There are 2 main definitions of mark in English:

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mark 1

Pronunciation: /mɑːk/


1A small area on a surface having a different colour from its surroundings, typically one caused by damage or dirt: the blow left a red mark down one side of her face
More example sentences
  • The yellow sponged raked over the arm viciously causing a deep red scuff marks to surface.
  • Looking up, she saw several holes dotted along its surface, burned scorch marks surrounding the edges.
  • Oh boy… did I do a lot of damage… his whole face was either covered in red marks or a bruise.
blemish, streak, spot, fleck, dot, blot, stain, smear, trace, speck, speckle, blotch, smudge, smut, smirch, fingermark, fingerprint, impression, imprint;
bruise, discoloration, scar, pit, pockmark, pock, scratch, dent, chip, notch, nick, line, score, cut, incision, gash;
marking, blaze, stripe;
informal splotch, splodge
technical stigma
1.1A spot, area, or feature on a person’s or animal’s body by which they may be identified or recognized: he was five feet nine, with no distinguishing marks
More example sentences
  • I recognized individuals by natural marks such as black spots on the back or head and their toe-clip pattern.
  • He had no tattoos or other distinguishing body marks but he had two crowns on teeth to the front of his right upper jaw, possibly suggesting an accident or sporting injury.
  • The man was not immediately identified as the former Iraqi leader but marks on his body and other undisclosed information quickly indicated they had their man.
2A line, figure, or symbol made as an indication or record of something: the first syllable has a stress mark
More example sentences
  • Here are some useful sites for anyone needing to display diacritical marks, mathematical symbols, etc.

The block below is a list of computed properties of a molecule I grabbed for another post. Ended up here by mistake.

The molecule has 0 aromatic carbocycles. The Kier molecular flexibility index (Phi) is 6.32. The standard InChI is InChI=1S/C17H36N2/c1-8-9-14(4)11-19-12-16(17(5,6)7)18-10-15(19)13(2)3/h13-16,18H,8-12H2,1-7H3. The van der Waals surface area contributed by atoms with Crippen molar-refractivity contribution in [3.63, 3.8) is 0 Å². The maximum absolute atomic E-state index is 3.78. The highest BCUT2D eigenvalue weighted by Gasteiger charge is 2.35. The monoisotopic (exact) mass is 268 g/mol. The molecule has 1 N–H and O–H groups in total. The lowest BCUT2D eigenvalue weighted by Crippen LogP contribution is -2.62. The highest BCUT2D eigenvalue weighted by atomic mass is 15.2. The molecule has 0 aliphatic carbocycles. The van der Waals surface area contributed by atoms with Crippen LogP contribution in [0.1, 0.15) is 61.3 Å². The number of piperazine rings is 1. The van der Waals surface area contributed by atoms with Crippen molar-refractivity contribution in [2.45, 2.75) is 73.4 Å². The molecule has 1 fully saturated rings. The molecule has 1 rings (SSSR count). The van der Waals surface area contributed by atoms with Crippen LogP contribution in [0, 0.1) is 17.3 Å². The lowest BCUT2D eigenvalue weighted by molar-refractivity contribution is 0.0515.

• The stress marks might seem quaint to us; but McGuffey believed that rhythm and harmony have not only an aesthetic but also a moral value.
  • Although most of the headstones are severely weathered and illegible, cemetery staff will record all legible marks and inscriptions before removing the stones.
2.1A sign or indication of a quality or feeling: the flag was at half mast as a mark of respect
More example sentences
  • So the fact that this building is expensive is a mark of its quality.
  • Somehow, the brand of the magazine becomes the mark of quality rather than the individual work in it.
  • Flags were flying at half mast as a mark of respect for the Duke of Norfolk who died two days ago at the age of 86, the Arundel ground being part of the Duke's estate.
2.2A written symbol made on a document in place of a signature by someone who cannot write: he signed his mark in the visitor’s book
2.3A competitor’s starting point in a race.
Example sentences
  • He might have obtained better results simply by taking the differences in the lanes' staggered starting marks for an appropriate track event.
  • He pocketed the penultimate race even after having to re-round the starting mark as he had jumped the start.
  • The handicapper's job is to make the race as competitive as possible by giving each competitor a mark off which to run.
2.4 Nautical A piece of material or a knot used to indicate a depth on a sounding line.
2.5 Telecommunications One of two possible states of a signal in certain systems. The opposite of space.
2.6A level or stage that is considered significant: unemployment had passed the two million mark
More example sentences
  • The day's only climb, a fourth category rise over the Cote de Boutancourt, comes early in the stage at the 8.5km mark.
  • Richard Virenque takes the third climb at the halfway mark of the stage.
  • Today sales are steering towards the three-quarters of a million mark.
2.7British A particular temperature level in a gas oven: preheat the oven to Gas Mark 5
More example sentences
  • Now tip the mix into the warm soufflé dish and stick the result in an oven at gas mark six.